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Garmin Montana 700 Review

An extremely capable handheld unit, with a size and design better suited to mounting on an ATV or touring motorcycle
Garmin Montana 700
Photo: Garmin
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Price:  $600 List | $599.99 at Amazon
Pros:  Huge touchscreen, fast processing speed, shock and water resistant
Cons:  Big and heavy, expensive, less practical as a handheld unit
Manufacturer:   Garmin
By Aaron Rice ⋅ Review Editor  ⋅  Jun 25, 2021
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74
OVERALL
SCORE


RANKED
#4 of 7
  • Reception - 20% 9
  • Ease of Use - 20% 7
  • Display Quality - 20% 9
  • Speed - 15% 9
  • Weight and Size - 15% 3
  • Versatility - 10% 6

Our Verdict

As a powerful "handheld" GPS unit — that is likely more useful mounted on a vehicle than actually in your palm — the Garmin Montana 700 is an investment for the serious backcountry sportsman. A high resolution, 5-inch diagonal touchscreen offers superior display quality and easy access to a highly customizable set of preloaded maps, additionally supported by an unlimited subscription to Garmin's database of satellite imagery. All of this is backed up by exceptional satellite reception, a fast processor, and precise altimeter, barometer, and compass sensors. But for all of its capability, the Montana 700 is the largest and heaviest unit of any in this review, making it less versatile for backpacking or hiking. This highly capable GPS is most suitable as a mounted unit, one that will likely appeal to hunters and others who traverse the backcountry in lightweight vehicles.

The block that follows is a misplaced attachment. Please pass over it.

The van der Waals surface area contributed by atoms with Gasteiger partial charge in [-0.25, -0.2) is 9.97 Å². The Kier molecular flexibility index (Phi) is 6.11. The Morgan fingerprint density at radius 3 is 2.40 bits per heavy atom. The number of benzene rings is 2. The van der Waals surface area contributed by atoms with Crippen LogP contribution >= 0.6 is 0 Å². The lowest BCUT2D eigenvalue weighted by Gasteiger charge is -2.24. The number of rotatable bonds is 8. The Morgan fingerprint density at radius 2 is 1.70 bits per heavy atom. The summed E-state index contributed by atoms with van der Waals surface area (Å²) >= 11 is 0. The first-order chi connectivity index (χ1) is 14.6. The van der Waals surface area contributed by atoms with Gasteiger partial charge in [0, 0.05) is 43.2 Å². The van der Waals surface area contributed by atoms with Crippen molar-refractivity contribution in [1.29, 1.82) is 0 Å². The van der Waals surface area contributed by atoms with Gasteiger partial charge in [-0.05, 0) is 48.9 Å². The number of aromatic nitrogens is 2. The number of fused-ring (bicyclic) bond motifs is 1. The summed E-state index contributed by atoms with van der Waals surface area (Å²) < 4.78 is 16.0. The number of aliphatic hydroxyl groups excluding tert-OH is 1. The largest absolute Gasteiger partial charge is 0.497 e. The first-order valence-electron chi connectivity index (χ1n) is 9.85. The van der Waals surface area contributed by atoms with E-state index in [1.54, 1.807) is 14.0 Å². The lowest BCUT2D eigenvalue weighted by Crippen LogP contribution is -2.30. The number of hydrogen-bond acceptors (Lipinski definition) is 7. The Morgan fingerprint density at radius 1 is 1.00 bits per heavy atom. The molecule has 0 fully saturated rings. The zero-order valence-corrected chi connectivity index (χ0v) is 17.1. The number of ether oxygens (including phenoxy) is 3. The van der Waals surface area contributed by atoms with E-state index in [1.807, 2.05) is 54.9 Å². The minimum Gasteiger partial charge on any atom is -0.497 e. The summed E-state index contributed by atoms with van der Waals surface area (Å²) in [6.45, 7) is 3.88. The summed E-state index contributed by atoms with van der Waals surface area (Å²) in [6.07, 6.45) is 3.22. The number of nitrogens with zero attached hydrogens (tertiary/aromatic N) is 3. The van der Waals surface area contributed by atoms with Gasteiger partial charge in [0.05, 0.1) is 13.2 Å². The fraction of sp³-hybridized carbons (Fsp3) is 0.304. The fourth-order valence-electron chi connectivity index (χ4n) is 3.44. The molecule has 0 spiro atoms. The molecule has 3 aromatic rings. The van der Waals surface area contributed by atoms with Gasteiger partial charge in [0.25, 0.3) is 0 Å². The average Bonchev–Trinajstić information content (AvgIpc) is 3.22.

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Garmin Montana 700
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Garmin Montana 700
Awards  Editors' Choice Award  Best Buy Award